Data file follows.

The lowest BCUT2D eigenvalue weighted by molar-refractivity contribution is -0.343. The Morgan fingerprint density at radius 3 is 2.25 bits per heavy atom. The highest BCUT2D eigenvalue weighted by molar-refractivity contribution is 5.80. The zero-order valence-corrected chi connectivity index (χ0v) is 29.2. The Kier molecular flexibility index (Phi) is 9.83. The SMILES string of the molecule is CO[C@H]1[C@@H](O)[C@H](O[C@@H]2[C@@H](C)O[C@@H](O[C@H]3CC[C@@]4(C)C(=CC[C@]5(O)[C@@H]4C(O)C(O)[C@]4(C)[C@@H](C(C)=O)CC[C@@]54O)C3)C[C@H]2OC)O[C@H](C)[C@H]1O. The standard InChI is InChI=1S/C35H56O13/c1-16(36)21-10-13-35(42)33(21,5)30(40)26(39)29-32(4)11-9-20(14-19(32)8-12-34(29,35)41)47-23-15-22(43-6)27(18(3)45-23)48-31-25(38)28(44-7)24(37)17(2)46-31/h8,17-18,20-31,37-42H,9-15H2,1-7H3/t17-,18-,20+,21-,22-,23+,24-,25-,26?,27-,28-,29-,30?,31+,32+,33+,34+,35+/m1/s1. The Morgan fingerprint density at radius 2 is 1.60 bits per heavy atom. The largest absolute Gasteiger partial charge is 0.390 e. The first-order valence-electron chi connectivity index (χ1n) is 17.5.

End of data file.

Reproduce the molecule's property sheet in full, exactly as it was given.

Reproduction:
The lowest BCUT2D eigenvalue weighted by molar-refractivity contribution is -0.343. The Morgan fingerprint density at radius 3 is 2.25 bits per heavy atom. The highest BCUT2D eigenvalue weighted by molar-refractivity contribution is 5.80. The zero-order valence-corrected chi connectivity index (χ0v) is 29.2. The Kier molecular flexibility index (Phi) is 9.83. The SMILES string of the molecule is CO[C@H]1[C@@H](O)[C@H](O[C@@H]2[C@@H](C)O[C@@H](O[C@H]3CC[C@@]4(C)C(=CC[C@]5(O)[C@@H]4C(O)C(O)[C@]4(C)[C@@H](C(C)=O)CC[C@@]54O)C3)C[C@H]2OC)O[C@H](C)[C@H]1O. The standard InChI is InChI=1S/C35H56O13/c1-16(36)21-10-13-35(42)33(21,5)30(40)26(39)29-32(4)11-9-20(14-19(32)8-12-34(29,35)41)47-23-15-22(43-6)27(18(3)45-23)48-31-25(38)28(44-7)24(37)17(2)46-31/h8,17-18,20-31,37-42H,9-15H2,1-7H3/t17-,18-,20+,21-,22-,23+,24-,25-,26?,27-,28-,29-,30?,31+,32+,33+,34+,35+/m1/s1. The Morgan fingerprint density at radius 2 is 1.60 bits per heavy atom. The largest absolute Gasteiger partial charge is 0.390 e. The first-order valence-electron chi connectivity index (χ1n) is 17.5.